Wojciech Puś | Not a Movie at All


The presentation of the exhibition Not a Movie at All by Wojciech Puś has been inspired by the concept of Expanded Cinema, significant both for visual arts and cinema. This term was proposed in the mid-1960s by Stan Vanderbeek and developed over the following decade; however, its roots go back to the first decades of the 20th century and avant-garde experiments in film production, media technology and performative art. Expanded Cinema comprised film and video art activities that involve the viewer, transforming the historical and cultural structure of the traditional reception of cinema image into a non-homogenous film experience, performative and fluid in character. Artists working within the framework of Expanded Cinema, who were against the idea of viewers getting to know works in a passive manner, attempted to transform the connection between the screen and the audience into a more active relationship. They achieved this by exposing the mechanisms of the cinema or by stimulating reflection on the film image and the viewer, as well as its place and role in the relationship. Many actions related to this trend were one-offs or ephemeral, focusing on the creation of specific impressions on the viewers’ imagination for the duration of the event.

The exhibition of Wojciech Puś, employing methods used as part of the movement Expanded Cinema, aims to broaden the sphere of experiencing art. Its key aspect is introducing the viewer to the experimental cinema space, created at Bunkier Sztuki, which affects our different senses. The installations created by the artist for the exhibition function in the environment of Bunkier Sztuki as a complex, multi-sensory arrangement combining video films with music, light effects, the play of shadows and the very structure of the Gallery. The premise underlying the artistic interventions undertaken in the space of the exhibition is to place the viewer in a situation of active reception (as was the case with Expanded Cinema).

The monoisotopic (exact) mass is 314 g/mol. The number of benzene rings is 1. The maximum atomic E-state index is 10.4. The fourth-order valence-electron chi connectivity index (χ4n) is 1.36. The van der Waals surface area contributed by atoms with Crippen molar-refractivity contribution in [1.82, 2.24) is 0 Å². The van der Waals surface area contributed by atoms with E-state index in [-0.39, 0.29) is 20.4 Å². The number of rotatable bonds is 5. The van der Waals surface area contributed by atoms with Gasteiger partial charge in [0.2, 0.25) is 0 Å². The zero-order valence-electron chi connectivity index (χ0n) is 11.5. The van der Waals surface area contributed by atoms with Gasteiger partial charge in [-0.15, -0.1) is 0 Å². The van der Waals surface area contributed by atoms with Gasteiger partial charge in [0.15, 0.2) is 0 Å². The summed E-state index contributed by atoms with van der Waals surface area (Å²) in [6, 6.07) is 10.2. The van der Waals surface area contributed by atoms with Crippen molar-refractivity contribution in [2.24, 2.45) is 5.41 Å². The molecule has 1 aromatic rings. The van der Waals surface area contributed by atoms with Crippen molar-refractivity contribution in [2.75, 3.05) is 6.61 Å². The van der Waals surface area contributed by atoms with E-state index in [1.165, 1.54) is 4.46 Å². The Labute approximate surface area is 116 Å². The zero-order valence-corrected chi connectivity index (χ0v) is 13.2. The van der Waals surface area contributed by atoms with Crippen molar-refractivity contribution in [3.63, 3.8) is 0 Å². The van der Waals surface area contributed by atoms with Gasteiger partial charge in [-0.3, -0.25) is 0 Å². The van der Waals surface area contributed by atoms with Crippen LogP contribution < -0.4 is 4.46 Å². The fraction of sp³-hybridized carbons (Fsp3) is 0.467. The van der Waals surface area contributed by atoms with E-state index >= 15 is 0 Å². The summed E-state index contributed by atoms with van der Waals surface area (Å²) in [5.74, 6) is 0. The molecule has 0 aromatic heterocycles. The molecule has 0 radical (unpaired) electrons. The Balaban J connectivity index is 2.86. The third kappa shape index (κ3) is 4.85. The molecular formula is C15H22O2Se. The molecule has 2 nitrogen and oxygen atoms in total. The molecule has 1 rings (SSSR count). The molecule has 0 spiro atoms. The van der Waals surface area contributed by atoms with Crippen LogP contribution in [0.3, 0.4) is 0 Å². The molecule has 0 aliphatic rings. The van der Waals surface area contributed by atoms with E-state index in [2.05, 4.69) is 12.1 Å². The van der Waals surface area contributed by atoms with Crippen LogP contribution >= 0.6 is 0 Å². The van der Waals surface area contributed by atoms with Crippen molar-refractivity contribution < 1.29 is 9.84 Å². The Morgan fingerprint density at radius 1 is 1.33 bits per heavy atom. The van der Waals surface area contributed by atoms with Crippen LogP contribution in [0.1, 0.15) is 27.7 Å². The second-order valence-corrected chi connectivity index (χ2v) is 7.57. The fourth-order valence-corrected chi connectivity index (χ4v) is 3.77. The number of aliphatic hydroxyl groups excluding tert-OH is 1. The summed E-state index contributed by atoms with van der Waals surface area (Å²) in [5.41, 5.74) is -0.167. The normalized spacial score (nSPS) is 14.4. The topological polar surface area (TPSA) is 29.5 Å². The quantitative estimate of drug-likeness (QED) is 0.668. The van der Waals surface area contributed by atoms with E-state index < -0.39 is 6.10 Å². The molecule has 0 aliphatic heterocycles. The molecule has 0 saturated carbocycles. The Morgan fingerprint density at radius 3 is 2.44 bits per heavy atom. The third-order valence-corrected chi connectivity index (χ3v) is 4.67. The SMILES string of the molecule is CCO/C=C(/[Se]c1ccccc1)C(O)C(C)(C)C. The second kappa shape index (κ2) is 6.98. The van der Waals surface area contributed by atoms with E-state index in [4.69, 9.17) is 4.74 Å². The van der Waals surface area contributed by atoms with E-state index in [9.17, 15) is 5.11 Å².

We find ourselves in a structure subjected to transformations by artistic means and stage setting devices; we are transported into a different reality. We can neither cut ourselves off from what surrounds us nor concentrate exclusively on observation – the light, visual and sound effects used transport us into an unreal, fluid, ‘cinema-like’ sphere. Wandering through successive rooms of the Gallery, we create our own narrative, inspired by the traces left by the artist. These refer both to motifs familiar from cinematography and to contemporary art (including the classical conceptual artist Bruce Nauman and his series of corridors, Andrzej Pawłowski’s Cineforms or Stefan and Franciszka Themerson’s ‘mobile photograms’). The artist has become a director; along the trail of our journey through the Gallery he places successive puzzles and creates para-narrative situations, difficult to interpret unequivocally.

The artist clears the space of figurative images. He creates space for the imagination to act, demonstrating how, with the use of subtle, simple means it is possible quite spectacularly to transform reality. The final part of the exhibition poses the question that has been asked since antiquity about the essence of art and the links between the concept and idea with matter – the question is being asked by video images that deal with the issues of time, movement and the role of light in film.

Not a Movie at All is a reflection of each of us in the mirror of our own observations, imagination or expectations. The plot that develops in the exhibition keeps changing with each viewer; it is based on different, individual experiences. How will you complete the story?

Wojciech Puś

Born 1978, lives and works in Łόdź.

He works with light and film. His light installations, interactive objects, films and video works provide an idiosyncratic take on the concept of cinema and refer to phenomena that originate in nature. The artist’s objects and installation works affect the surrounding space and put the viewer in the position of a participant in abstract, potentially narrative situations that are borderline reality and cinema reality. This is achieved through a specific use of light – in: Ogród [Garden] 2006 (Muzeum Sztuki in Łόdź, Leto Gallery), Paparazzi 2009/2013 (Entropia Gallery, Leto Gallery, Louis Vuitton at Warsaw Department Store), Cinema 2013 (Bunkier Sztuki in Krakow); of colour – in: Praia da Luz 2011 (Leto Gallery) and of sound – in FC13 2013 (Muzeum Sztuki MS2 in Łόdź ). The films INSTANT (2008) and Given (2011) (from the collection of the Filmoteka at the Museum of Modern Art in Warsaw) blur the boundaries between the recording of intimate events and a contrived narrative based on media facts (the disappearance of Madeleine McCann in Given). The artist’s latest works (Dym [Smoke] 2012, Cinema 2013, Magic Hour 2013) are analytical realisations that examine the concept of time, movement and light in the cinematic image. They confront a documentary manner of recording reality with the use of the state-of-the-art technologies, thanks to which the boundary between a documentary and realistic cinema becomes fluid.

Wojciech Puś is a graduate of and lecturer in the Department of Photography & Television Production of the National Higher School of Film, Television and Theatre in Łόdź. His works can be found in the collection of the Museum of Modern Art in Warsaw (Paparazzi 2013, Magic Hour 2013) and in Bunkier Sztuki in Krakow (Cinema 2013) as well as private collections in Poland, Germany and Italy.